A pike is a pole weapon, a very long thrusting spear formerly used extensively by infantry. Unlike many similar weapons, the pike is not intended to be thrown. Pikes were used regularly in European warfare from the early Middle Ages until around 1700, and wielded by foot soldiers deployed in close order. The pike found extensive use with Landsknecht armies and Swiss mercenaries, who employed it as their main weapon and used it in pike square formations. A similar weapon, the sarissa, was also used by Alexander the Great's Macedonian phalanx infantry to great effect. Generally, a spear becomes a pike when it is long enough that it cannot be wielded with one hand in combat.
Although very long spears had been used since the dawn of organized warfare (notably illustrated in art showing Sumerian and Minoan warriors and hunters), the earliest recorded use of a pike-like weapon in the tactical method described above involved the Macedonian sarissa, used by the troops of Alexander the Great's father, Philip II of Macedon, and successive dynasties, which dominated warfare for several centuries in many countries.
After the fall of the last successor of Macedon, the pike largely fell out of use for the next 1000 or so years. The one exception to this appears to have been in Germany, where Tacitus recorded Germanic tribesmen in the 2nd century AD as using ""over-long spears"". He consistently refers to the spears used by the Germans as being ""massive"" and ""very long"" suggesting that he is describing in essence a pike. Caesar, in his De Bello Gallico, describes the Helvetii as fighting in a tight, phalanx-like formation with spears jutting out over their shields. Caesar was probably describing an early form of the shieldwall so popular in later times.
In the Middle Ages, the principal users of the pike were urban militia troops such as the Flemings or the peasant array of the lowland Scots. For example, the Scots used a spear formation known as the schiltron in several battles during the Wars of Scottish Independence including the Battle of Bannockburn in 1314, and the Flemings used their geldon long spear to absorb the attack of French knights at the Battle of the Golden Spurs in 1302, before other troops in the Flemish formation counterattacked the stalled knights with Goedendags. Both battles were seen by contemporaries as stunning victories of commoners over superbly equipped, mounted, military professionals, where victory was owed to the use of the pike and the brave resistance of the commoners who wielded them.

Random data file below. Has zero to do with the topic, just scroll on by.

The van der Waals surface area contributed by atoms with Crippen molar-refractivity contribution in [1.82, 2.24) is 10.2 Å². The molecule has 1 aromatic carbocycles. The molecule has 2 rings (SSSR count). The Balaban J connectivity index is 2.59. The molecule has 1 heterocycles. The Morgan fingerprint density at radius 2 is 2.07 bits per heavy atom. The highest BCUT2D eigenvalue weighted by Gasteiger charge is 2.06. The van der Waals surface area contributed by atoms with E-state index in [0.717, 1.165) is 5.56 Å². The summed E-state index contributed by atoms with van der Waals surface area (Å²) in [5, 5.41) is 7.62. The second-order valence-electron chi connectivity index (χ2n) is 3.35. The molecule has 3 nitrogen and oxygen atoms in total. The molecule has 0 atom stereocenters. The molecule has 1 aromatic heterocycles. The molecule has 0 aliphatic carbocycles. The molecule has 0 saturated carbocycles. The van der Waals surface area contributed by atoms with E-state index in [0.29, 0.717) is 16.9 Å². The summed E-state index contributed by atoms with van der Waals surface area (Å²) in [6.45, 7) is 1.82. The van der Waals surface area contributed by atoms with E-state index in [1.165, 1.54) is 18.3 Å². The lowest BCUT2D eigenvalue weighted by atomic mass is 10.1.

These formations were essentially immune to the attacks of mounted men-at-arms as long as the knights obligingly threw themselves on the spear wall and the foot soldiers remained steady under the morale challenge of facing a cavalry charge, but the closely packed nature of pike formations rendered them vulnerable to enemy archers and crossbowmen who could shoot them down with impunity, especially when the pikemen did not have adequate armor. Many defeats, such as at Roosebeke and Halidon Hill, were suffered by the militia pike armies when faced by cunning foes who employed their archers and crossbowmen to thin the ranks of the pike blocks before charging in with their (often dismounted) men-at-arms.
Medieval pike formations tended to have better success when they operated in an aggressive fashion. The Scots at the Battle of Stirling Bridge (1297), for example, utilized the momentum of their charge to overrun an English army while the Englishmen were crossing a narrow bridge. At the Battle of Laupen (1339), Bernese pikemen overwhelmed the infantry forces of the opposing Habsburg/Burgundian army with a massive charge before wheeling over to strike and rout the Austro-Burgundian horsemen as well. At the same time however such aggressive action required considerable tactical cohesiveness or suitable terrain to protect the vulnerable flanks of the pike formations especially from the attack of mounted man-at-arms, when these features not available Medieval militia pikes often suffered costly failures such as at Battles of Mons-en-Pevele (1304), Cassel (1328), Roosebeke (1382) and Othee (1408). The constant success of the Swiss mercenaries in the later period was attributed to their extreme discipline and tactical unity due to semi-professional nature, allowing a pike block to somewhat alleviate the threat presented by flanking attacks.